Dean, I was actually responding to the article that was linked and to Lori who posted it. I consider the article itself utter nonsense.

      As for the rest of your post, I have a difficult time accepting the idea that any of us are somehow exempt from the standard that God has set forth in His word. However, the specifics of your situation are between you, your pastor and God. Let us be careful, however, that we don't fall into the trap that because we live in America (well, you do; I don't) we have to maintain a certain standard of living.

      • Dean P

        CR: You are correct it is between my wife, me, God and my pastor. Incidentally my pastor has no problem at all with the possibility of me being a stay-at-home father and my wife being the primary if not sole breadwinner. In fact he was a stay at home father while he was in seminary. As far as your standard of living comment goes I get that, but there is standard of living and then there is making ends meet, which was the point of my last comment. It's very easy to sit back and assume we know what a person's/family should do and not do when it comes to financial decisions and sacrifices and then to assume that they are operating within a certain standard of living when as you mentioned in your last comment one standard of living can be relative from place on place to another, which is why I mentioned the uniqueness of town that we live in. What might appear to be too high of a standard of living on one end could actually be just trying to make ends meet on the other end. If I were to sell my business and go out and get a entry level job at say Target (which because of my learning issues is really the only kind of work I have ever been able to sustain in the past which is around 8 or 9 bucks an hour) and then my wife got pregnant and stopped working we would have to sell our home (it was a foreclosure BTW) and move in with my elderly retired parents so they can spend the rest of their retirement money helping subsidizing us. Or we could go on welfare and put our kid in daycare, but that automatically makes us terrible parents in the eyes of most evangelicals. I just get really tired of armchair /screen theologians/pastors who assume what people who's financial status they don't even know love to pronounce judgements of "spoiled" lazy" or "entitlement" but yet have no clue about the actual situation.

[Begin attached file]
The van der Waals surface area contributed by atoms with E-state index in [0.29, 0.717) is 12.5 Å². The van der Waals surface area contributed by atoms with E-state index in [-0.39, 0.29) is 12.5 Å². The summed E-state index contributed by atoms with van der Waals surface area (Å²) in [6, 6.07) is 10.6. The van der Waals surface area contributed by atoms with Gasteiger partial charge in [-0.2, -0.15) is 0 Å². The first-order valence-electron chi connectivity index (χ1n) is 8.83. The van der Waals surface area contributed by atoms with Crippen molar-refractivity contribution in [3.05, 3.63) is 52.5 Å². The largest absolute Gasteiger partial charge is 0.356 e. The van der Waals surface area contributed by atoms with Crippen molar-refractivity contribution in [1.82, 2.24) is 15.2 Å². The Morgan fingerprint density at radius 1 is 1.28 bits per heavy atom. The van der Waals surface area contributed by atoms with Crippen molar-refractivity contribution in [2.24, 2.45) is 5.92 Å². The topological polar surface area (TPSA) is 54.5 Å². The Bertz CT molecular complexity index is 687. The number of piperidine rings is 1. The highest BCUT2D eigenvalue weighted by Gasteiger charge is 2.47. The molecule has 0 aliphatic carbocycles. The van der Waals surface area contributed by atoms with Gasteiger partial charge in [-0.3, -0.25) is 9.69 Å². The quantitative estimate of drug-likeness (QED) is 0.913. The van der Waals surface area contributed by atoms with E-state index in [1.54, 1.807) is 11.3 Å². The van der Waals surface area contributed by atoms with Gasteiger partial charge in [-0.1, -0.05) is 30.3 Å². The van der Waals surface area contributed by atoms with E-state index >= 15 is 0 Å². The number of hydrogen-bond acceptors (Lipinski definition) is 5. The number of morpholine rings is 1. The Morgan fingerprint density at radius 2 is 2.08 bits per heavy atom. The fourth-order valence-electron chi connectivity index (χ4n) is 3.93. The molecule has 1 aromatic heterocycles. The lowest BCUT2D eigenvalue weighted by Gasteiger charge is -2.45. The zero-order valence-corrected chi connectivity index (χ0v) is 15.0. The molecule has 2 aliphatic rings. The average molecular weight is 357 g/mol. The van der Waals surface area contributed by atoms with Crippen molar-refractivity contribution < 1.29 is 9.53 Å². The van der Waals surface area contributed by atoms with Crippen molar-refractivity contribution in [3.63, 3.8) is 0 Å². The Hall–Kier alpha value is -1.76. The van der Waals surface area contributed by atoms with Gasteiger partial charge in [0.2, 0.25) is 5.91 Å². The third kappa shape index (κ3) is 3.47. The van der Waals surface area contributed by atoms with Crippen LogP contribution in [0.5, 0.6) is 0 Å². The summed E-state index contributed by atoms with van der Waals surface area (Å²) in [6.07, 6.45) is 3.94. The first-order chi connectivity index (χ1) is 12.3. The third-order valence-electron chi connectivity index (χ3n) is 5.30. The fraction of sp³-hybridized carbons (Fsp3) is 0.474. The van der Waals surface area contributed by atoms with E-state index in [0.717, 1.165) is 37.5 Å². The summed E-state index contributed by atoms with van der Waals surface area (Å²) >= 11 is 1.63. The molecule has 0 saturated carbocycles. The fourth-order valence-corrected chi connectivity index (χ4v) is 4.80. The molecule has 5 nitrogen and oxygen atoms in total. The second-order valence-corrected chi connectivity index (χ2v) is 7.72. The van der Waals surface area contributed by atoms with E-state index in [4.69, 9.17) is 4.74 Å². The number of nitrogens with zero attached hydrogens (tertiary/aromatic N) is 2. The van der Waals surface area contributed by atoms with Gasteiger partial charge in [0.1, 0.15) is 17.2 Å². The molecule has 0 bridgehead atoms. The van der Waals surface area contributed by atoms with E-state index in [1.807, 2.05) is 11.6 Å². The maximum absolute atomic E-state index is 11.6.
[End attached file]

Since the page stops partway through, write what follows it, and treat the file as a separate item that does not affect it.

• Dean P

    Yes Nina I agree, that comment bothered me as well. However let's be honest Titus 2:5 is a sticky wicket to wrestle through, and so is 1st Timothy 5:8 for men. Although that one has a little more contextual fluidity to it.

  • Chadley

    I can relate to the contemporary pressure for boys to prove their masculinity. As a freshman in high school (just 8ish years ago), I remember, very uncharacteristically of me, pointing a girl out to my parents and saying, "She's hot." I wasn't very athletic, and I had never had a girlfriend up until that point, so I was worried that that might add up to "gay" for them--and so that was my way of showing them that I wasn't gay (which I never wanted them to suspect). I can attest to this pressure of declaring sexual identity in my own life--however, I can't say that I ever consider fornication as a way of alleviating myself of it. It's just too foreign of an idea for a devout Christian, even a teenage boy, to find sex as the easiest answer. Based upon my own (albeit limited) experience, worrying about Christian boys/girls seeing fornication as the answer doesn't seem likely.